The education agenda Mitt Romney unveiled during Wednesday's speech to the Latino Forum and an accompanying policy paper appears similar to the Obama administration's policy in many ways, but there are a few key differences.
Romney vowed to bolster parental choice in an unprecedented way, embracing a longstanding Republican line. President Barack Obama has also pushed to give parents more options by encouraging states to expand charter schools. The president has angered teachers' unions in the process, undercutting Romney's repeated assertions that he is too in thrall to union campaign money to enact meaningful reforms.
But Romney would go further, stressing the sort of free-market approach that underlies most of his policies. His plan would reshape how federal money flows to low-income and special needs students. Under the current formula, states and districts receive money based on the number of low-income and special education students they have, an outgrowth of the 1965 Elementary and Secondary Education Act's focus on helping the disadvantaged.
Romney would change that by having those federal dollars follow individual students rather than districts. With that money in hand, low-income and special needs students would then be able to choose any school in their state: public, charter or, in states where it's allowed, private.
The idea is to encourage robust competition in the education market. Schools would vie for those students and the federal money they represent, the rationale goes, and families would be able to shop around for the best option.
By pushing that free-market scenario, Romney also threw his weight behind the polarizing idea of offering students school vouchers. Republicans have traditionally supported offering vouchers and bolstering student choice, while Democrats have warned that they undercut public education (it's analagous to the furious debate over Wisconsin Republican Paul Ryan's Medicare reform plan, which would give seniors money with which to purchase private insurance).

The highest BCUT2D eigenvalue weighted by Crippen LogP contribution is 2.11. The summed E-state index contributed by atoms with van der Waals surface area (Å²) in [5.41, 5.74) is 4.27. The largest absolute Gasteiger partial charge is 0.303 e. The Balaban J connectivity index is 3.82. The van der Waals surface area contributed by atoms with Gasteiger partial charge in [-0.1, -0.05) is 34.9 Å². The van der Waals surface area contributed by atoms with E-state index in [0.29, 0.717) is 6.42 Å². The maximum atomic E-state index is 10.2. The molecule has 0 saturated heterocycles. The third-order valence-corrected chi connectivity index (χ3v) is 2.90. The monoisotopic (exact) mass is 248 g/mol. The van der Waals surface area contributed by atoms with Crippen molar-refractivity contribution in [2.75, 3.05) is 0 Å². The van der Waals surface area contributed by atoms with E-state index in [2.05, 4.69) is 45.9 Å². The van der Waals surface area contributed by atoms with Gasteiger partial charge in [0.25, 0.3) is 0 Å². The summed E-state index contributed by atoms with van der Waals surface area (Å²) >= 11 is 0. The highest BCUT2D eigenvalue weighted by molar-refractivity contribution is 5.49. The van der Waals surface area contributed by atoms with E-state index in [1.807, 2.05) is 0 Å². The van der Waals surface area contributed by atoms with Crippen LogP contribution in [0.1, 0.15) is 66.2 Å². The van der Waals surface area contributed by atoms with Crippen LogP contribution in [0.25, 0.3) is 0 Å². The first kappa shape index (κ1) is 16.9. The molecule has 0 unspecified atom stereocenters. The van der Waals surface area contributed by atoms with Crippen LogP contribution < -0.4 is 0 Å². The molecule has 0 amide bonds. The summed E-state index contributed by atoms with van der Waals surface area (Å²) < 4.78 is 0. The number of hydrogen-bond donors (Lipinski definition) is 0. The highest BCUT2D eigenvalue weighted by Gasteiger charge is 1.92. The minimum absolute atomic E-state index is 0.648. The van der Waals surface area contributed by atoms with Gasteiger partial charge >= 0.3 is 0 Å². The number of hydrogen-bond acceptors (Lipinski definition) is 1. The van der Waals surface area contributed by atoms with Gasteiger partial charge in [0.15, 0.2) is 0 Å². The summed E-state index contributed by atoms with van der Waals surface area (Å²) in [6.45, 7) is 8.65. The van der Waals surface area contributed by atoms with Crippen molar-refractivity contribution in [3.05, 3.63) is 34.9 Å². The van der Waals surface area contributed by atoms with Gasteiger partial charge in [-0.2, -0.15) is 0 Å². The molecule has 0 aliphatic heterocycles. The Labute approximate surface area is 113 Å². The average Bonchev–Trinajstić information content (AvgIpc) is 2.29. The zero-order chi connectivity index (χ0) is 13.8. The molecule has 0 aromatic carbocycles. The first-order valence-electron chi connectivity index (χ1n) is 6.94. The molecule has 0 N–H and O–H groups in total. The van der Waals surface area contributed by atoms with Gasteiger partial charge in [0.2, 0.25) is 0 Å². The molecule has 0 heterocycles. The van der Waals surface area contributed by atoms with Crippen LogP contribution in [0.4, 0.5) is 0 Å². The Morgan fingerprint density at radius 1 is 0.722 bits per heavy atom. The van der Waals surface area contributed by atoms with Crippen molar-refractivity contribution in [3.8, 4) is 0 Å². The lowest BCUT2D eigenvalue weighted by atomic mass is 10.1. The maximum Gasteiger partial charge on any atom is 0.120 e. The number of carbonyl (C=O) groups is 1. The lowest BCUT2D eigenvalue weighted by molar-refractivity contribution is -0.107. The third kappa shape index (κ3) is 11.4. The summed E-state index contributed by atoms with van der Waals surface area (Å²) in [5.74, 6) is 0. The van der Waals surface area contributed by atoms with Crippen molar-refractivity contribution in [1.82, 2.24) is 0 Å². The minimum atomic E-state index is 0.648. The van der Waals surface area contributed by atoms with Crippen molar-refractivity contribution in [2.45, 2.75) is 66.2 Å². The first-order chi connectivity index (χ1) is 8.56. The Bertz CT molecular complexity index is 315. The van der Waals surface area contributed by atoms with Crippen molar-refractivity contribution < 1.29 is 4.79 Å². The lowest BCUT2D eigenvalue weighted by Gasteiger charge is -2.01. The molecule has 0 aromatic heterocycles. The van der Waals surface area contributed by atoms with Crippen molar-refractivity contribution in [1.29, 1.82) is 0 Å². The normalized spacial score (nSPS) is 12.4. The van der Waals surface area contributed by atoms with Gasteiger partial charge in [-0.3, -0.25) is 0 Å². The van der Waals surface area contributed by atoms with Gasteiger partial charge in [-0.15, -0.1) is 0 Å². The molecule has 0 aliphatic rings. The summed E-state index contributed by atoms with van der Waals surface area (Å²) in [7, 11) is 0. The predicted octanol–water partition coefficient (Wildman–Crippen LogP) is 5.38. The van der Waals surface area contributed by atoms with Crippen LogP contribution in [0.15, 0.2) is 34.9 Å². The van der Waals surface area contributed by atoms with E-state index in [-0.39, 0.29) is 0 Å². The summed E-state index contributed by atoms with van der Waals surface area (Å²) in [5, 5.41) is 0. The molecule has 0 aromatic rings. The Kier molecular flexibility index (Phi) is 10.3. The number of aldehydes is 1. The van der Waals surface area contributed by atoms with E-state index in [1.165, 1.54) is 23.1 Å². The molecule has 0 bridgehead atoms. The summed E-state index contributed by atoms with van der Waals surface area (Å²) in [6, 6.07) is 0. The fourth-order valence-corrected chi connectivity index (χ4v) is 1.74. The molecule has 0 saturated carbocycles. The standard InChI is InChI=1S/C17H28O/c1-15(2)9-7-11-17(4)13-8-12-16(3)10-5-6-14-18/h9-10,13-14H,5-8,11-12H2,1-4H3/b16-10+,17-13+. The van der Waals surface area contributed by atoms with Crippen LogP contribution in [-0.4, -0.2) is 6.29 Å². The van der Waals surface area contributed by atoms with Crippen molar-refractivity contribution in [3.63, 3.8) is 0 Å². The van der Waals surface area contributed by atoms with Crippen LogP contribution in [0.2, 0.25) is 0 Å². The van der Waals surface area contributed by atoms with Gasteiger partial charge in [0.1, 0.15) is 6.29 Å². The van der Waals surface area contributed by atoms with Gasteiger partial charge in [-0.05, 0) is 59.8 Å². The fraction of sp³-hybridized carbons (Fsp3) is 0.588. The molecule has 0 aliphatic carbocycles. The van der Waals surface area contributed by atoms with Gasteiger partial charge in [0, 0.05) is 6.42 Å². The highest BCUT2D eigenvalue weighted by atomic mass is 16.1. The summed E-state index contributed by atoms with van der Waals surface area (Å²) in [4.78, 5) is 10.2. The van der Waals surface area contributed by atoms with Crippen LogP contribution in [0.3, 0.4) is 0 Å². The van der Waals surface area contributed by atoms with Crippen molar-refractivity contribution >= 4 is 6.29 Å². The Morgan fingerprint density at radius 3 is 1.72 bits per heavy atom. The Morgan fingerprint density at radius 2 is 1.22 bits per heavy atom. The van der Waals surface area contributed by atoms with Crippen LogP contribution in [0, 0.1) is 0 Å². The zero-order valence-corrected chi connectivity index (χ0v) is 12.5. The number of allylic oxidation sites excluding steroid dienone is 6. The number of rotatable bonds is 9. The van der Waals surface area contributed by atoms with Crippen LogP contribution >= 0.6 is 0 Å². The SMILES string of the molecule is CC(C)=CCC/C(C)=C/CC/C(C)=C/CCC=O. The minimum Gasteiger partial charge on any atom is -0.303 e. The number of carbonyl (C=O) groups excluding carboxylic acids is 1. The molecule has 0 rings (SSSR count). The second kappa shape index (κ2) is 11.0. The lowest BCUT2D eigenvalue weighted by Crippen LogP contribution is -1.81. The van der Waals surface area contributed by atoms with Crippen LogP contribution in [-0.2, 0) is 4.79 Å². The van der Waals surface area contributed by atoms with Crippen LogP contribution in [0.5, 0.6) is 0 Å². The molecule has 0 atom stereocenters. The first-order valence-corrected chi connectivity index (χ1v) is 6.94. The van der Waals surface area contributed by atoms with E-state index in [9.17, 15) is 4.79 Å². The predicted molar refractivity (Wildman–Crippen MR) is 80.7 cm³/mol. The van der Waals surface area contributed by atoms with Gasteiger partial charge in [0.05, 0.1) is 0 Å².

Lest there be any doubt about his stance on vouchers, Romney also attacked Obama for eliminating the District of Columbia's Opportunity Scholarship Program, which gave low-income students vouchers to put toward private schools. The program produced mixed results -- a Department of Education study found that it had no effect on test scores, although it increased graduation rates for enrolled students -- but congressional Republicans rallied behind it and denounced Obama's decision to discontinue the program.
Romney's plan also axes the central enforcement mechanism contained in No Child Left Behind, George W. Bush's 2001 education overhaul that has fallen out of disfavor a decade after it attracted bipartisan support in Congress. No Child Left Behind fortified the federal government's role in education by requiring schools to demonstrate regular progress on student test scores; federally funded schools that fell short faced penalties that included being forced to fire teachers.
While Romney has offered qualified praise for No Child Left Behind, saying in the policy paper that because of the law standards, assessments, and data systems are light-years ahead of where they were, his plan would roll back the federal government's role, instead requiring states to evaluate schools and districts with publicly available report cards that assign an A through F letter grade.
In keeping with the same theme of reducing the federal role, Romney would expand the private sector's role in financing college education. That represents a reversal from the Obama administration's decision to allow students to borrow directly from the government, eliminating the fees that went to banks and other financial institutions that acted as middlemen.
The policy paper also takes on Obama's moves to increase Pell Grant funding, arguing that flooding colleges with federal dollars only serves to drive tuition higher and saying that Romney would refocus Pell Grant dollars on the students that need them the most, suggesting that a Romney administration could restrict the number of students who are eligible for the grants.